Government & Politicians

OffshoreAlert’s ‘misconceptions’ about Cayman tax co-operation

Letter to OffshoreAlert's editor from Nev Johnson, Press Officer, Foreign and Commonwealth Office trying to coorect "erroneous" rumours about the Cayman Islands being forced to co-operate with tax investigations. It later transpired that the "rumours" were accurate.

Cayman delegation meets with US officials

A series of recently-concluded talks between the US government and a Cayman government/private sector delegation that began last week in Washington have been termed "extremely beneficial" by Cayman governor John Owen, who headed the delegation.The meetings were designed to "continue to foster good relations with the US government" and to discuss problems of mutual interest, said Owen, who initiated the first series of talks last year.

UK tax initiative in Cayman

Does it exist or doesn't it? That was the question being asked in the Cayman Islands this month after widespread reports that the Foreign and Commonwealth Office in London sent a directive to Governor John Owen instructing Cayman to pass legislation opening up bank accounts for tax investigations carried out by the world's major countries.

Cayman passes mutual legal assistance law for drug-related offences

The Cayman Islands has introduced another piece of anti-money laundering legislation with the passage this month of the Misuse of Drugs (International Co-operation) Law 1997, which allows foreign countries to apply for legal assistance when investigating drug-related offences.

Bahamas ditches Taiwan for China

The future of Taiwan's economic link with the Bahamas has been jeopardized after the Bahamas broke its eight-year diplomatic relationship with Taiwan in favour of China, the Nassau Guardian reported.The policy shift followed the opening of an $80 million container port in Freeport, in which Hutchison Port Property, a subsidiary of Anglo/Sino firm Hutchison Whampoa, has a 50 per cent stake, reported the Guardian.

David Saul quits as Bermuda’s premier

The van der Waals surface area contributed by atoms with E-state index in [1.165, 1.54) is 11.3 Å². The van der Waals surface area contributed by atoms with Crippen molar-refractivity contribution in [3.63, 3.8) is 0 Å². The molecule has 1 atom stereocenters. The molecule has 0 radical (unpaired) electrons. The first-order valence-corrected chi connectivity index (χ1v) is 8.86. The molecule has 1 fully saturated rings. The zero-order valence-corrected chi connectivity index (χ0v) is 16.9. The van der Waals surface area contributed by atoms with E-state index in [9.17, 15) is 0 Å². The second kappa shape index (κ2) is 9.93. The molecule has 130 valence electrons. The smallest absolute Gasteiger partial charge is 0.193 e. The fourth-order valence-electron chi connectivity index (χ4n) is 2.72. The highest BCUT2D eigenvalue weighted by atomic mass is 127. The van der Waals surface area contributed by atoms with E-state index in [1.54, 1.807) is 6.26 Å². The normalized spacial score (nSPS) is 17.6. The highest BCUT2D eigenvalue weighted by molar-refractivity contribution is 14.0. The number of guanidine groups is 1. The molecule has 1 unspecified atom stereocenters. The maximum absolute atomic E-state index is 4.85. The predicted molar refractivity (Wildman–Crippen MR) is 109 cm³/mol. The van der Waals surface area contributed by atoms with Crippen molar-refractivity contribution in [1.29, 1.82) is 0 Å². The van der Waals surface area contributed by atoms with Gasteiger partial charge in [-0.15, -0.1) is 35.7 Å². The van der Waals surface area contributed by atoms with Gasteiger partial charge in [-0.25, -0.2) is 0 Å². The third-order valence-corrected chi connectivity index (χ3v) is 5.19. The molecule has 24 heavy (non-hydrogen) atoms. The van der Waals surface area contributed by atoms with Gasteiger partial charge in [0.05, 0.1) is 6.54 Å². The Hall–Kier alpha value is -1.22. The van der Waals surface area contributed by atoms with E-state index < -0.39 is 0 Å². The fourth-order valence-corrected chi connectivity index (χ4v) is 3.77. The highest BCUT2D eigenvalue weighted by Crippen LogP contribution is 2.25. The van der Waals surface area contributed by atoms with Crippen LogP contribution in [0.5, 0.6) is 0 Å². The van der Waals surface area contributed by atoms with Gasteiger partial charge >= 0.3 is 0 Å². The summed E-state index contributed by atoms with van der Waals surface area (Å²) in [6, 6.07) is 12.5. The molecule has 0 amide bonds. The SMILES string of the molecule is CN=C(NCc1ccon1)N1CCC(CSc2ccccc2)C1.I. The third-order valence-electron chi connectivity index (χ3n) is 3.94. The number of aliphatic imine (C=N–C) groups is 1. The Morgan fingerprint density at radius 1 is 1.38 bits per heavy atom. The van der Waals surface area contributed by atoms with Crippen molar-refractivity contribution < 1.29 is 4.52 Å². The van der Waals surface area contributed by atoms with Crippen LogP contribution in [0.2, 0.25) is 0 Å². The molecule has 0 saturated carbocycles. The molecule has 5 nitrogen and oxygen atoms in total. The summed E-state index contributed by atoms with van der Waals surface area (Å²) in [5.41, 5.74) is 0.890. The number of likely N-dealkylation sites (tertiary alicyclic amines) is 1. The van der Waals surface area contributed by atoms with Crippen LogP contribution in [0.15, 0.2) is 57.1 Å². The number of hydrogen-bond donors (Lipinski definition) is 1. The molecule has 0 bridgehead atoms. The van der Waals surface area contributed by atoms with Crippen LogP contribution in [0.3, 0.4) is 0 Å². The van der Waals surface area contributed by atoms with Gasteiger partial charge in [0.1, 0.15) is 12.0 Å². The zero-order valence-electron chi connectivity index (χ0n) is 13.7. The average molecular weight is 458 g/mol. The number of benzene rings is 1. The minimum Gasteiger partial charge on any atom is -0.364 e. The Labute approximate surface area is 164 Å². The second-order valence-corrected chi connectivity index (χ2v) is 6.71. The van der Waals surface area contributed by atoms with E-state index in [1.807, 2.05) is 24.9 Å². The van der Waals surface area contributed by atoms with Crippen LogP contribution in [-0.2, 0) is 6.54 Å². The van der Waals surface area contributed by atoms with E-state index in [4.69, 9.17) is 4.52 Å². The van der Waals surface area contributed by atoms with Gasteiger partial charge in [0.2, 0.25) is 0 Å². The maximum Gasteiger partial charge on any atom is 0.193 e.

Bermuda was in shock last week following the sudden resignation of David Saul as Premier after just 19 months in office.Saul caught everyone by surprise by giving only a week's notice that he was stepping down as leader and announcing that he was also quitting as an MP a few days after that.His resignation has caused concern among international businessmen, who fear a leadership battle could affect the economy.

Lynden Pindling quits politics

Sir Lynden Pindling has announced he is stepping down as leader of the opposition Progressive Liberal Party after 32 years, including 25 as Prime Minister, and is also quitting politics following his party's comprehensive defeat in the Bahamas General Election on March 14.Pindling was one of only six PLP MPs to keep hold of their seats as Hubert Ingraham's Free National Movement party won a record 34 of the 40 seats available. The PLP will meet soon to elect a replacement.

Why I was thrown out of Bermuda – by journalist David Marchant

Since Offshore Business News & Research was formed in November, 1996, several clients have asked why the company is based in Miami and not in one of the offshore domiciles it covers, such as Bermuda, the Bahamas or the Cayman Islands. The reason is that OBNR's founder has already been thrown off one island for writing investigative articles about powerful people and there is little doubt in his mind that he would be thrown off others for publishing similar stories. Such a scenario is not a consideration in the United States, where there is genuine freedom of the press and that is why OBNR is located in Miami, which also happens to be a gateway to the Caribbean. Below, Mr. Marchant goes into the circumstances of his forced removal from Bermuda, where he lived and worked from 1990 to 1996. He believes that what happened to him illustrates that, while Bermuda is generally a sophisticated society, occasionally it lives up to the ‘tinpot island' image that it has tried so hard and successfully in recent years to overcome.

Bermuda’s officers and directors given ‘licence for incompetence’

Bermuda's lawyers, a firm of whom recently charged a client $400 for obtaining a $5 copy of someone's will, have surpassed themselves in the area self-preservation through the passage of amendments to The Companies Act 1981.Following the introduction of The Companies Amendment Act 1996, which became law last year, it has become more difficult, if not impossible, for creditors of failed Bermuda-registered companies to sue those who are partly responsible for the failures.